My Pilgrimage to Rome and Assisi
By Marie-Therese Cryan
When my friend asked me if I would like to go on a pilgrimage to Rome and Assisi I was delighted. I had been to Rome before back in 1982 but never to Assisi. I am a huge animal lover and both St Francis and St Martin loved animals, for this reason, they are both my favourite Saints, so I was looking forward to seeing the places associated with Francis’ life.
Our group was fairly small, thirteen, including our Spiritual Director. Our lovely Italian guide John Luca made us fourteen in total as we set off on our travels.
Rome was not really as I remembered it, but then it was over thirty-five years since my last visit! I did feel that one could spend an eternity in The Eternal City and not see it all. But be warned, you do take your life in your hands every time you cross the road. Our guide, who lives there, said the traffic is one of the reasons he prefers to take groups around other places.
The distinguishing mark of the pilgrimage is, of course, the daily celebration of the Mass. This gave us the spiritual focus and helped to unify us as a group. We were able to receive the Eucharist under both species which I personally think is very special. Those who wanted had the opportunity to read and we were all encouraged to offer our own personal Prayers of the Faithful. Each day we were at a different venue. The location I liked best was the beautiful chapel in the Irish College in Rome. Dedicated to all the saints of Ireland it is worth a visit, if only to see the breathtaking gold, red and blue mosaic behind the altar. The design of the altar itself and the seating area behind create an intimate setting in which there is a real sense of closeness to God. We were all given a very warm welcome by the Rector, Msgr. Ciaran O’Carroll.
Naturally our pilgrimage was not just about religion and we managed to throw our coins into the Trevi Fountain! Legend has it that if you do this you are guaranteed to return to Rome. Unfortunately, there was no water in it on the day we went because it was being cleaned. That fact, plus the milling crowds, took away from the experience somewhat. Perhaps if I do get back to that lovely city again, the Fountain will have water and I will try and visit very early in the morning!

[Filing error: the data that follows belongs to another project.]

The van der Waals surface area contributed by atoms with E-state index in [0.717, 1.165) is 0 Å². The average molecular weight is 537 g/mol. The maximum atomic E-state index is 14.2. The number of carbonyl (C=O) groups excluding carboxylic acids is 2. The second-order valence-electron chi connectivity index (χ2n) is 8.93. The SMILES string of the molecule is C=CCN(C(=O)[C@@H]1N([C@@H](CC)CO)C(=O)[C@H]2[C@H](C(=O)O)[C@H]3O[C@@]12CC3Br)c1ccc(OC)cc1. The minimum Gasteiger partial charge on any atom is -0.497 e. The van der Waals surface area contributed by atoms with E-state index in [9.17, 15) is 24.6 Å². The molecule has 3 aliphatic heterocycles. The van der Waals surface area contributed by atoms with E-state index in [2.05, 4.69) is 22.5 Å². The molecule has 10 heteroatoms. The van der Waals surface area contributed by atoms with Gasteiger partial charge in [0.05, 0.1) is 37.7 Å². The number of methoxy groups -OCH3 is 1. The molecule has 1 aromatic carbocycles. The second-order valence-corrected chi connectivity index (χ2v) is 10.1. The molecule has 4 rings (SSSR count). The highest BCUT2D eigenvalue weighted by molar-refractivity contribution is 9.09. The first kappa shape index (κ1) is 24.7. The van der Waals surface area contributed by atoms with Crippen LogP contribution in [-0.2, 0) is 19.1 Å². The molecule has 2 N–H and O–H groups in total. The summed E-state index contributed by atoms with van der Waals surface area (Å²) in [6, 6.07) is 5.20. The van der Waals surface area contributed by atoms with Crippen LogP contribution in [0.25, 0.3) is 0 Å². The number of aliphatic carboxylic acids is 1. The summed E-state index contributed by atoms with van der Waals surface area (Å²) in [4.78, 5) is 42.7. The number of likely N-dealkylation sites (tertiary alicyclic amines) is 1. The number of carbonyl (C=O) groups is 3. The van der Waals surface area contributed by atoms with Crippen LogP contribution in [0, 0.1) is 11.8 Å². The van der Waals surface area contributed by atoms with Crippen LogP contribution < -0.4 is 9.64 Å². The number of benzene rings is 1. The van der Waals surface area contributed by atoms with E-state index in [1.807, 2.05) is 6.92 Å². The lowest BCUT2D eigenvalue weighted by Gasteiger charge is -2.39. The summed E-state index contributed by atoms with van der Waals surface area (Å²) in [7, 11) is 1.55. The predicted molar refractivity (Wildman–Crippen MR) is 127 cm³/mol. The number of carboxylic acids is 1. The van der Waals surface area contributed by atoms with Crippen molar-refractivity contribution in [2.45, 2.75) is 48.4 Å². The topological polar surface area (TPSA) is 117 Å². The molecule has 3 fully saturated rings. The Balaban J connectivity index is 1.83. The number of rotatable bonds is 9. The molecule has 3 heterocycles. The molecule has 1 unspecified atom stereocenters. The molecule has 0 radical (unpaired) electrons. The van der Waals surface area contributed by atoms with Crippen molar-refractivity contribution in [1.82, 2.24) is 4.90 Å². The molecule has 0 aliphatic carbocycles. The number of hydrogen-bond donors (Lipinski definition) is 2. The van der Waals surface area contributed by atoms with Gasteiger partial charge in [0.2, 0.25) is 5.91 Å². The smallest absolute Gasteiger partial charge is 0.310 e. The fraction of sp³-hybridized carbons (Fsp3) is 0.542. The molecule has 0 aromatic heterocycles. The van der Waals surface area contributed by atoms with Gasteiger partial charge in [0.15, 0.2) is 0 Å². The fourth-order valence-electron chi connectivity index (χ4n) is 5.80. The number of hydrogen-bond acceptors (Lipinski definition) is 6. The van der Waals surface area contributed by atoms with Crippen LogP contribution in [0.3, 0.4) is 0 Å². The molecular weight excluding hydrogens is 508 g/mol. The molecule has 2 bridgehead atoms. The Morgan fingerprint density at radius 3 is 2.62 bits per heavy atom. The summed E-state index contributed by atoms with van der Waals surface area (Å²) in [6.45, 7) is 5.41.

On the Wednesday we were in St Peter’s Square for the Papal Audience and enjoyed seeing Pope Francis again so soon after his visit to Ireland. I remembered vividly seeing Pope John Paul back in 1982 and offered up a prayer for the friend I was with at that time who died suddenly at a young age.
The two highlights for me on this pilgrimage both occurred in Assisi. Our hotel was beside the Basilica of Santa Maria degli Angeli and on the Saturday night we were privileged to take part in the candlelight procession, which takes place in the Sanctuary and continues out around the square. A statue of Mary is carried aloft and the friars play music and sing chants of Ave Maria and Gloria. It was very simple and moving and provided a lovely sense of unity, walking with the hundreds of people who were there. It was standing room only in this very big Basilica.
My second highlight happened in the same church. Beside the Rose Garden there is a beautiful statue of St Francis and in his hands real live doves nest in the basket that he holds there. I found this so moving because these beautiful, delicate, little creatures brought the statue to life and seemed to confirm that all we know about this wonderful saint was indeed true. This spoke to me more than all the amazing paintings, frescoes, statues and sculptures that we saw during our entire visit. In this Basilica you will also find the Porziuncola, the chapel of Francis’ first community where he heard God’s call to repair his church and where he died.
Other places we visited were Greccio, where Francis set up the very first Christmas Crib, the Basilica of St. Clare, the Chiesa Nuova and Basilica of St Francis, the sanctuary at Rivotorto, La Verna where Francis received the Stigmata, Eremo delle Carceri and the church and convent of San Damiano where St Clare died. On our last day In Italy we travelled to the town of Orvieto. Sitting majestically above fields dotted with vines and olive tree this medieval town is a visually stunning place and I would love to return sometime. As I write this it occurs to me that there is a drawback in some ways to this type of holiday. You visit so many places in such quick succession that you tend to forget some of them and you do not have enough time in others. However, that is the nature of these tours and an observation on my part rather than a complaint!
I did enjoy my experience in Rome and Assisi very much and would recommend a pilgrimage as an interesting and different way to travel. One word of advice, bring mosquito cream. I returned with four bites which resulted in a visit to the doctor!
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